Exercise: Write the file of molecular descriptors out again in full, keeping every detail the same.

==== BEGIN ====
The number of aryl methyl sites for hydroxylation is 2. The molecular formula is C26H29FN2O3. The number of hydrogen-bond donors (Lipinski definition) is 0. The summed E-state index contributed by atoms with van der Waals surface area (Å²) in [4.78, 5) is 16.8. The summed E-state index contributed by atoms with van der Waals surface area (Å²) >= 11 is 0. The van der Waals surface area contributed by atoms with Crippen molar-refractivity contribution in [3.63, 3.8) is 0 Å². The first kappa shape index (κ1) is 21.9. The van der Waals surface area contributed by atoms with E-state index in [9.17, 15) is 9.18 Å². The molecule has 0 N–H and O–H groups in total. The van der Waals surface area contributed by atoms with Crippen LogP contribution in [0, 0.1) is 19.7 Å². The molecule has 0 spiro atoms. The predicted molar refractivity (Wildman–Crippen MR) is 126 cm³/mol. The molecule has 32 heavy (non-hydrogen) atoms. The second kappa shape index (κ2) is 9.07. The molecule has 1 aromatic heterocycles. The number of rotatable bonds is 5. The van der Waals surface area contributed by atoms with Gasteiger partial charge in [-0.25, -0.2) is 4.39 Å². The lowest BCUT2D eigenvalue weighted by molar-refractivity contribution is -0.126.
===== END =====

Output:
The number of aryl methyl sites for hydroxylation is 2. The molecular formula is C26H29FN2O3. The number of hydrogen-bond donors (Lipinski definition) is 0. The summed E-state index contributed by atoms with van der Waals surface area (Å²) in [4.78, 5) is 16.8. The summed E-state index contributed by atoms with van der Waals surface area (Å²) >= 11 is 0. The van der Waals surface area contributed by atoms with Crippen molar-refractivity contribution in [3.63, 3.8) is 0 Å². The first kappa shape index (κ1) is 21.9. The van der Waals surface area contributed by atoms with E-state index in [9.17, 15) is 9.18 Å². The molecule has 0 N–H and O–H groups in total. The van der Waals surface area contributed by atoms with Crippen LogP contribution in [0, 0.1) is 19.7 Å². The molecule has 0 spiro atoms. The predicted molar refractivity (Wildman–Crippen MR) is 126 cm³/mol. The molecule has 32 heavy (non-hydrogen) atoms. The second kappa shape index (κ2) is 9.07. The molecule has 1 aromatic heterocycles. The number of rotatable bonds is 5. The van der Waals surface area contributed by atoms with Gasteiger partial charge in [-0.25, -0.2) is 4.39 Å². The lowest BCUT2D eigenvalue weighted by molar-refractivity contribution is -0.126.